ADTO # 74 - August 13, 1999
Tuesday, August 17, 12:00 p.m. Pacific Daylight Time: Phillip Luan, mechanical engineer Balances used in wind tunnel tests tell engineers how the force of the wind affects the model. Phillip is responsible for making sure that balances used for these tests are extremely accurate. He also helps determine how electrical signals received during the tests are related to the accuracy of the balances. Register for this chat at http://quest.arc.nasa.gov/aero/chats/#chatting Read Phillip's profile and field journals prior to joining this chat. http://quest.arc.nasa.gov/aero/wright/team/luan.html Learn about the lab where he works at http://quest.arc.nasa.gov/aero/wright/tunnels/balcallab.html
We are following several aeronautics research projects at NASA Ames Research Center this summer and will be bringing them to you in the Fall, stay posted for more news. - - - - - - - Follow a Wind Tunnel Test of the Airliner of the Future Meet the people from NASA who have been planning and working this test. Read their compelling field journals as they surmount problems and the test progresses. Learn more about High Speed Research. The model is in the tunnel, and air is about to start blowing. Make a bookmark at http://quest.arc.nasa.gov/aero/events/hsct.html - - - - - - - Summer Air Travel Contest Only 18 days left to submit your entry!! This a special summer contest for Aerospace Team Online. This contest is open to all students between the grades of fourth through twelfth. For this contest, we ask students to help researchers here at NASA solve the air travel traffic problems. For more information go to http://quest.arc.nasa.gov/aero/events/contest
[Editor's Note: Mina Cappuccio is the NASA Ames research engineer on the low speed test of the High Speed Civil Transport Technology Concept Airplane model. Read her biography at http://quest.arc.nasa.gov/aero/team/cappuccio.html ]
THE TEST HAS STARTED
By Mina Cappuccio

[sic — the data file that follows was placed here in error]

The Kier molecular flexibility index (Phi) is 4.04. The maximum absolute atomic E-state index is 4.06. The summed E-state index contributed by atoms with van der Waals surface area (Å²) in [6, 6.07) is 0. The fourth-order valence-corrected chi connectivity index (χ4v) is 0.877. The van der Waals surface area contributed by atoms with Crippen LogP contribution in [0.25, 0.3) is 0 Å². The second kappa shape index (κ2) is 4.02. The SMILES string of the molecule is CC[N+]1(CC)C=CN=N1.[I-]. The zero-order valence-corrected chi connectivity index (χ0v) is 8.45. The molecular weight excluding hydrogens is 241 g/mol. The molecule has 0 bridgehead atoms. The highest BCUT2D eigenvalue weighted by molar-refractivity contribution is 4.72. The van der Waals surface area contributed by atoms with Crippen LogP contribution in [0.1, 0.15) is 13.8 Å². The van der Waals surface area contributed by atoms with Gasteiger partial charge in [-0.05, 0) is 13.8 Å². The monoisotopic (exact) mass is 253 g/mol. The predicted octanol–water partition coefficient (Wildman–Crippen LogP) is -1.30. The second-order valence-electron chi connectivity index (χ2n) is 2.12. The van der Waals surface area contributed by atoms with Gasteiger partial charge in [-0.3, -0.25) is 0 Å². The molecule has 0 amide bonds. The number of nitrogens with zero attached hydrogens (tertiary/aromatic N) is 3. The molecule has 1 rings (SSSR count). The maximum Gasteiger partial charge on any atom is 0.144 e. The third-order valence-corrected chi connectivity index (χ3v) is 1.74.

August 4, 1999 On Wednesday, July 28, 1999 we had a shakedown run. We started the tunnel, pitched the model, took data and took the wind back down, just to see that everything is working ok. Starting Thursday morning, we started following the test plan. We started taking data. By 11 AM, we had taken data for three runs, and by five o'clock we had completed 13 runs. We stayed late so that we could do a model change at night. A model change means we actually change the shape of the model. In the middle of the day we put on the horizontal tail and at the end of the day we took off the horizontal tail and we changed the leading and trailing edge flaps. I remember Betsy, one of the instrumentation technicians from NASA Langley Research Center, left at six to have dinner with her uncle, and then she came back to finish the model change. We got five runs on Friday, including a couple of model changes. At noon we had Tom Trower, the NASA Ames Research Center photographer, come in and take some professional pictures. On Friday afternoon we began the big model change. This model change took all day, Monday, and Tuesday, to complete, including some work on Sunday. We are all getting a little tired now because we don't have enough people to support this test. We had to do a lot of checking of the data from the wing 1 runs during the model change to wing 3. Part of the big model change to wing 3 was to make sure there was continuity between the wing pressures and the ESP modules. Also had to leak check the pressures to determine which are good. I will get the results of the pressure continuity and leak checks and will use these results to plot the data. Actually Bryan from NASA Langley and Robin from Boeing will be doing a lot of the plotting. I have been busy getting things ready for the next configuration. I enjoy being involved in the full picture of the test. Some people think that wind tunnel testing is boring. I think that its because they don't know all the steps involved to make the data corrections and model changes. This is a big configuration change and requires two people to make the changes. While they were doing the model change, we were plotting the data from the previous model configuration (wing 1). The data looked a little strange compared to the data from the TCA-3 test. The drag polars, the lift vs. drag plots, looked about ten counts higher. I thought that it didn't seem right to get that big of difference from test to test. I started reviewing the data reduction equations. At this point we think the cavity pressures, or the pressures that get measured in the cavity of the fuselage, might be responsible. We discovered that these pressures weren't getting measured. We were making data corrections without these numbers and now we don't have this data to make the proper corrections in the data reduction. Since this part of the model doesn't change in the next configuration of the model, we will use the cavity pressures from the next runs and apply them to the runs for which we don't have cavity pressure data. Sometimes you must make corrections to your data after the fact. When you look at the data during the test, you can't compare it to the previous test, because the system can't handle that much data. Meanwhile on the home front my two cats are driving me up the wall. I left Misty and Tigger at my mother's house in Boston, while I was traveling back and forth to Seattle for my previous wind tunnel test at Boeing. My mom, has two cats, so all together there were four cats at her house. She can't stand them being cooped up in the house all the time, so she let's them out and they can walk around outside. Now that they are at home Tigger wants to be outside all the time. I don't want them to be outside cats, I want them to be inside cats. They can go out on the patio when I'm home but I don't want them roaming around in the neighborhood. But now when I open the door to the patio Tigger jumps on the fence, jumps on the other side, and starts roaming around. She does come back, but I am worried while she's gone. I notice she's getting closer and closer to the main street, which is very busy. One time I caught her climbing the olive tree; she climbed all the way to the top onto a teeny branch and then jumped on the roof. She jumps on everything! That's why I named her Tigger. When I got her as a teeny kitten she was bouncy and she's got stripes, because she's a tabby. Misty doesn't know how to jump but she's a crybaby. She wants to go where Tigger goes, so I have to open the gate so that she can follow. They used to be afraid of cars but now it seems as if they are more daring, getting closer and closer to the traffic. So I have to retrain them. I'm not letting them go out. When I get ready for work in the morning they are meowing at me! Even with all the aggravation, I am happy to have them home when I get home from work. I've been golfing and had a girl friend from Santa Barbara visit. I'm trying to stay balanced, even though I'm working hard. Next week I am going to focus on speeding things up. We need to take data and make the model changes go faster. We are running a couple of days behind. I will also be focusing on the data to make sure it's corrected for the new configurations.